Yle commissions external review of its journalistic decision-making.
Responding to news that Yle has ordered an external investigation into its journalistic management practices, UJF president Hanne Aho said the review must be done openly and fairly. “It should be done in such a way that all sides are heard, including those that haven’t previously dared to say anything.”
In her message to members last Christmas, Aho wrote of the need for an external evaluation of Yle’s operations. Her proposal was reported by among others the union magazine Journalisti.
“I was hoping for it for two reasons,” said Aho. “Firstly, people need to be able to get on with their work at Yle. But it isn’t just an internal Yle issue. The public must also be confident that political decision-makers can’t influence Yle’s journalistic policy.”
Yle announced 23 February that it is commissioning an external review of the company’s journalistic decision-making.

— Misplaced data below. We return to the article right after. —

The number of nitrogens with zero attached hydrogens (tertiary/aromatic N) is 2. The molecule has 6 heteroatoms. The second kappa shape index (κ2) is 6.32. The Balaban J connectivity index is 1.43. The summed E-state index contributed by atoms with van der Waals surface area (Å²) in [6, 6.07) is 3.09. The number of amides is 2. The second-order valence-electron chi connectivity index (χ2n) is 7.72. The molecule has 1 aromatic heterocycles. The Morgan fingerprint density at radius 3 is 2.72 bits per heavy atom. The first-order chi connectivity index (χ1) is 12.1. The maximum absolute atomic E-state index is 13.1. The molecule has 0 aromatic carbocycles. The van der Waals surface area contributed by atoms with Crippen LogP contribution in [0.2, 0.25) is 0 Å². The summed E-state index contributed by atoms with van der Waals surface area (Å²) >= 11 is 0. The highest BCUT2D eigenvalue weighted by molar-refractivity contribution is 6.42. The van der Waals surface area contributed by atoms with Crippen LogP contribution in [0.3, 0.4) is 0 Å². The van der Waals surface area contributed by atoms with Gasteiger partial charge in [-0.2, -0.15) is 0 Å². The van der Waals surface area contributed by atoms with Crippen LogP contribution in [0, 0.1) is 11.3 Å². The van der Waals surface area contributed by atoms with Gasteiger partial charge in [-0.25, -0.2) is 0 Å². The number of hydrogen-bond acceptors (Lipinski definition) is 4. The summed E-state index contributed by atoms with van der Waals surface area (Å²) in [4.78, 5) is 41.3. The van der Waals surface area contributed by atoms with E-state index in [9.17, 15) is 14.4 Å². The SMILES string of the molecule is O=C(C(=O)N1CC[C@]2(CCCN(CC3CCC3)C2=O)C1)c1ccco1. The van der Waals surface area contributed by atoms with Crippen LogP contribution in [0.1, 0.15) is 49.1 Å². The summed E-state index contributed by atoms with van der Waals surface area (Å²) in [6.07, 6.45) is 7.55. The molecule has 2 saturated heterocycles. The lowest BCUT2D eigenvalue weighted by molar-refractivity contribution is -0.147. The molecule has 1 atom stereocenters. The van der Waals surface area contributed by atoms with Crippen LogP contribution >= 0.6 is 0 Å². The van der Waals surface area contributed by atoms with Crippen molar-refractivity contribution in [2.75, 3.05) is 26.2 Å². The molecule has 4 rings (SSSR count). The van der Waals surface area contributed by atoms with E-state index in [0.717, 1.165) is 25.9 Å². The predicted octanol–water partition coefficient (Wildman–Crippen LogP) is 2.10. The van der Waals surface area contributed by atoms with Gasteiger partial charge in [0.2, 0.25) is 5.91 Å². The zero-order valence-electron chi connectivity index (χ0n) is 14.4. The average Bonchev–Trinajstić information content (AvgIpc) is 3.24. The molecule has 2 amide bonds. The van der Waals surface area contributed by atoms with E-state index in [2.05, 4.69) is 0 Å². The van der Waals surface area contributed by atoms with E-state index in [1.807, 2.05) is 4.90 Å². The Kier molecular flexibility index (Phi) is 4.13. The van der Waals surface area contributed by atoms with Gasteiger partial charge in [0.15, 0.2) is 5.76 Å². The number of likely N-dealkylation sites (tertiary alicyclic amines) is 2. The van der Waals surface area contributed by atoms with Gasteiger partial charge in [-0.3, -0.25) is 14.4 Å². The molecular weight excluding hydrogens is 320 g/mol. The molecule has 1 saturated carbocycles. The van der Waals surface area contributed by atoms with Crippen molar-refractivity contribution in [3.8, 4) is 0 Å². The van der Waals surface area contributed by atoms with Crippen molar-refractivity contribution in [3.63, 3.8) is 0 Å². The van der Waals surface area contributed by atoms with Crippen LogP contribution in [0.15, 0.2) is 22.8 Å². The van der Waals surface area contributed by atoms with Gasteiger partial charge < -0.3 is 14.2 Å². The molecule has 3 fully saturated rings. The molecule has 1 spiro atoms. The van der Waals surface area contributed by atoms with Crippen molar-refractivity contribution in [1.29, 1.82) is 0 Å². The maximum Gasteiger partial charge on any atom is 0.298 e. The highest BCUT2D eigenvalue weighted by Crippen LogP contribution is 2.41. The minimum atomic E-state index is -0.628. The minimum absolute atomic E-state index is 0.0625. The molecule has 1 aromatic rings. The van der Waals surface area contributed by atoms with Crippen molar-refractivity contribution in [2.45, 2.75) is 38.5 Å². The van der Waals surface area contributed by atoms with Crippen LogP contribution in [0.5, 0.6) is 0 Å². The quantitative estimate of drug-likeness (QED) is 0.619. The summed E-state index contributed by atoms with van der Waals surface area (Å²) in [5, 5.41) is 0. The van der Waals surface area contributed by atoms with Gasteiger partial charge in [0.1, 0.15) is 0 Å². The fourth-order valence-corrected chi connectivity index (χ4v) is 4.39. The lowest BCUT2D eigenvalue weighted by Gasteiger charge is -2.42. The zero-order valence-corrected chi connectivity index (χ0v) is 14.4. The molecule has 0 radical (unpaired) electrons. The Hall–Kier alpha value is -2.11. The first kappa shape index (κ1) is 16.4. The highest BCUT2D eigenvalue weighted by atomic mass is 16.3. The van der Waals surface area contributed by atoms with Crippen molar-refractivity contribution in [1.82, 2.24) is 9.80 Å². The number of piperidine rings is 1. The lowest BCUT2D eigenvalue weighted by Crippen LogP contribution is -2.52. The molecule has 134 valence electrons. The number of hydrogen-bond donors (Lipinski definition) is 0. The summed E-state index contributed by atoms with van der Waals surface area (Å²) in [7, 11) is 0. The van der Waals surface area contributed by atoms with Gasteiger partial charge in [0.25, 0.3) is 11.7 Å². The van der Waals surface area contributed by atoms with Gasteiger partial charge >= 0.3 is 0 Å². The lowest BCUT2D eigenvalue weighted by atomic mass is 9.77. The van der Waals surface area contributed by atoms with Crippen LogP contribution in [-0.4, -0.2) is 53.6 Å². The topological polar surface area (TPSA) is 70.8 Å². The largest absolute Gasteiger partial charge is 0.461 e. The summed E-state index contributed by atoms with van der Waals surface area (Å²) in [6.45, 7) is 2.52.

Professor Olli Mäenpää, who headed the independent media watchdog the Council for Mass Media from 1999-2003, will conduct the evaluation. Mäenpää’s findings will be publicized in May.
Events at Yle have been the subject of widespread public debate since last autumn. A number of the company’s journalists have claimed that management have prevented stories from being publicized, allegedly due to outside political interference. Some journalists have resigned from Yle in protest at the management policies.
In a related development, the Council for Mass Media has exonerated Yle from any contravention of journalistic principles in its reporting of a news story concerning the prime minister’s links to the sub-contractor of a state-owned mining company.
It was the prime minister’s opposition to the reportage on the issue that led to disagreements on Yle’s journalistic decision making, which has now prompted the external review.